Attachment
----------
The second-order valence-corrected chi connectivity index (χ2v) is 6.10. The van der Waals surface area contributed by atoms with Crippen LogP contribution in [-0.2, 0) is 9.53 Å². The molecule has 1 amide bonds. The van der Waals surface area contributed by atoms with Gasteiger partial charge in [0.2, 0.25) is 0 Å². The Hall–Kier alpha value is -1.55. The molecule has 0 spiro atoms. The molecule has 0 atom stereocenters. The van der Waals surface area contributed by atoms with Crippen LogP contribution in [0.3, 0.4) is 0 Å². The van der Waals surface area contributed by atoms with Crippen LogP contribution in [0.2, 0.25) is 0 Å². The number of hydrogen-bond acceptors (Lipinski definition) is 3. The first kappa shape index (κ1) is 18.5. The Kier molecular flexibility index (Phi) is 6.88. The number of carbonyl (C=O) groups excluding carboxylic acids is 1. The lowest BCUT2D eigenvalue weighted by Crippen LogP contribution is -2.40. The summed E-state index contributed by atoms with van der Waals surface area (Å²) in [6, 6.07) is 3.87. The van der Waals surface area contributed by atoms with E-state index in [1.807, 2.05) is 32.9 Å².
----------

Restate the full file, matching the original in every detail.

The second-order valence-corrected chi connectivity index (χ2v) is 6.10. The van der Waals surface area contributed by atoms with Crippen LogP contribution in [-0.2, 0) is 9.53 Å². The molecule has 1 amide bonds. The van der Waals surface area contributed by atoms with Gasteiger partial charge in [0.2, 0.25) is 0 Å². The Hall–Kier alpha value is -1.55. The molecule has 0 spiro atoms. The molecule has 0 atom stereocenters. The van der Waals surface area contributed by atoms with Crippen LogP contribution in [0.3, 0.4) is 0 Å². The van der Waals surface area contributed by atoms with Crippen LogP contribution in [0.2, 0.25) is 0 Å². The number of hydrogen-bond acceptors (Lipinski definition) is 3. The first kappa shape index (κ1) is 18.5. The Kier molecular flexibility index (Phi) is 6.88. The number of carbonyl (C=O) groups excluding carboxylic acids is 1. The lowest BCUT2D eigenvalue weighted by Crippen LogP contribution is -2.40. The summed E-state index contributed by atoms with van der Waals surface area (Å²) in [6, 6.07) is 3.87. The van der Waals surface area contributed by atoms with E-state index in [1.807, 2.05) is 32.9 Å².